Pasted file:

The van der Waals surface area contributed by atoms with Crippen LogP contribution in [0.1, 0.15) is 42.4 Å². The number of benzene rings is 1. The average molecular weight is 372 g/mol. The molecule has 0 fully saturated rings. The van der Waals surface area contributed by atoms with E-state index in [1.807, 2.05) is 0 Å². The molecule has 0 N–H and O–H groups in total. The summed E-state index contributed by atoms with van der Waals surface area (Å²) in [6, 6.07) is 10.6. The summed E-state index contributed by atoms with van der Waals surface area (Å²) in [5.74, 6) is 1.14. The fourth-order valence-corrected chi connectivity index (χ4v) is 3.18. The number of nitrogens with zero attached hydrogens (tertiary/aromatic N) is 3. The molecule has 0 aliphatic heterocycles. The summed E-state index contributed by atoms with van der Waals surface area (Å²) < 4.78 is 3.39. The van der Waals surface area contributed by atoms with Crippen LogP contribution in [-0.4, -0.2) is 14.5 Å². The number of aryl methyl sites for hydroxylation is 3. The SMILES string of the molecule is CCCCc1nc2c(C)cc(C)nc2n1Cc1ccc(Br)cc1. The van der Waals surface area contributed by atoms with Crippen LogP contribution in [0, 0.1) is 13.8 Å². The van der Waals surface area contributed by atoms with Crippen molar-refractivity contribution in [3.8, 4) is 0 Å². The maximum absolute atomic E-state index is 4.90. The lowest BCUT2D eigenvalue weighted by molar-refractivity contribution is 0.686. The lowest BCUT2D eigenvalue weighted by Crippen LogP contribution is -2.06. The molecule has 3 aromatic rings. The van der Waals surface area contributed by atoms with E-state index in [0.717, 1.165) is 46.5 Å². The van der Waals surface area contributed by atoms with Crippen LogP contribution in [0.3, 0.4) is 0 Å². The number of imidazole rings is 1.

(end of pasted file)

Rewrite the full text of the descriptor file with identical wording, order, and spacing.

The van der Waals surface area contributed by atoms with Crippen LogP contribution in [0.1, 0.15) is 42.4 Å². The number of benzene rings is 1. The average molecular weight is 372 g/mol. The molecule has 0 fully saturated rings. The van der Waals surface area contributed by atoms with E-state index in [1.807, 2.05) is 0 Å². The molecule has 0 N–H and O–H groups in total. The summed E-state index contributed by atoms with van der Waals surface area (Å²) in [6, 6.07) is 10.6. The summed E-state index contributed by atoms with van der Waals surface area (Å²) in [5.74, 6) is 1.14. The fourth-order valence-corrected chi connectivity index (χ4v) is 3.18. The number of nitrogens with zero attached hydrogens (tertiary/aromatic N) is 3. The molecule has 0 aliphatic heterocycles. The summed E-state index contributed by atoms with van der Waals surface area (Å²) < 4.78 is 3.39. The van der Waals surface area contributed by atoms with Crippen LogP contribution in [-0.4, -0.2) is 14.5 Å². The number of aryl methyl sites for hydroxylation is 3. The SMILES string of the molecule is CCCCc1nc2c(C)cc(C)nc2n1Cc1ccc(Br)cc1. The van der Waals surface area contributed by atoms with Crippen LogP contribution in [0, 0.1) is 13.8 Å². The van der Waals surface area contributed by atoms with Crippen molar-refractivity contribution in [3.8, 4) is 0 Å². The maximum absolute atomic E-state index is 4.90. The lowest BCUT2D eigenvalue weighted by molar-refractivity contribution is 0.686. The lowest BCUT2D eigenvalue weighted by Crippen LogP contribution is -2.06. The molecule has 3 aromatic rings. The van der Waals surface area contributed by atoms with E-state index in [0.717, 1.165) is 46.5 Å². The van der Waals surface area contributed by atoms with Crippen LogP contribution in [0.3, 0.4) is 0 Å². The number of imidazole rings is 1.